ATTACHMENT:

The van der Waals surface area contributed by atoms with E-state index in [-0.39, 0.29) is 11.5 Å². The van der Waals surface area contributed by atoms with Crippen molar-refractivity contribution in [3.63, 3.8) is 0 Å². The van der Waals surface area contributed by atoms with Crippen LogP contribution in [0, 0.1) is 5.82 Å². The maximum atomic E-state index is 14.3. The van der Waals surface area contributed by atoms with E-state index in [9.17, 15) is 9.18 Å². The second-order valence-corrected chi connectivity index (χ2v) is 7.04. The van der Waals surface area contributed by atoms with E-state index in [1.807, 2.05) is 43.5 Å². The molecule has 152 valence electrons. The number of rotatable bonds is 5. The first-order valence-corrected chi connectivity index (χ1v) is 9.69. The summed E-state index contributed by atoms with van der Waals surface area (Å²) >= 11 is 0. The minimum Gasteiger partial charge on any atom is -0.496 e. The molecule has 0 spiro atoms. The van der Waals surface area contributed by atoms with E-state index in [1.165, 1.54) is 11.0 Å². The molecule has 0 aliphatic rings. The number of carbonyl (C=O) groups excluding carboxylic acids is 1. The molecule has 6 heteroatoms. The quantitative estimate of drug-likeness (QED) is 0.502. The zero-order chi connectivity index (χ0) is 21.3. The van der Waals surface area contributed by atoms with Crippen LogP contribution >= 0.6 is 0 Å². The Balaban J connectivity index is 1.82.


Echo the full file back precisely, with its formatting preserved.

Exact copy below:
The van der Waals surface area contributed by atoms with E-state index in [-0.39, 0.29) is 11.5 Å². The van der Waals surface area contributed by atoms with Crippen molar-refractivity contribution in [3.63, 3.8) is 0 Å². The van der Waals surface area contributed by atoms with Crippen LogP contribution in [0, 0.1) is 5.82 Å². The maximum atomic E-state index is 14.3. The van der Waals surface area contributed by atoms with E-state index in [9.17, 15) is 9.18 Å². The second-order valence-corrected chi connectivity index (χ2v) is 7.04. The van der Waals surface area contributed by atoms with E-state index in [1.807, 2.05) is 43.5 Å². The molecule has 152 valence electrons. The number of rotatable bonds is 5. The first-order valence-corrected chi connectivity index (χ1v) is 9.69. The summed E-state index contributed by atoms with van der Waals surface area (Å²) >= 11 is 0. The minimum Gasteiger partial charge on any atom is -0.496 e. The molecule has 0 spiro atoms. The van der Waals surface area contributed by atoms with E-state index in [1.165, 1.54) is 11.0 Å². The molecule has 0 aliphatic rings. The number of carbonyl (C=O) groups excluding carboxylic acids is 1. The molecule has 6 heteroatoms. The quantitative estimate of drug-likeness (QED) is 0.502. The zero-order chi connectivity index (χ0) is 21.3. The van der Waals surface area contributed by atoms with Crippen LogP contribution >= 0.6 is 0 Å². The Balaban J connectivity index is 1.82.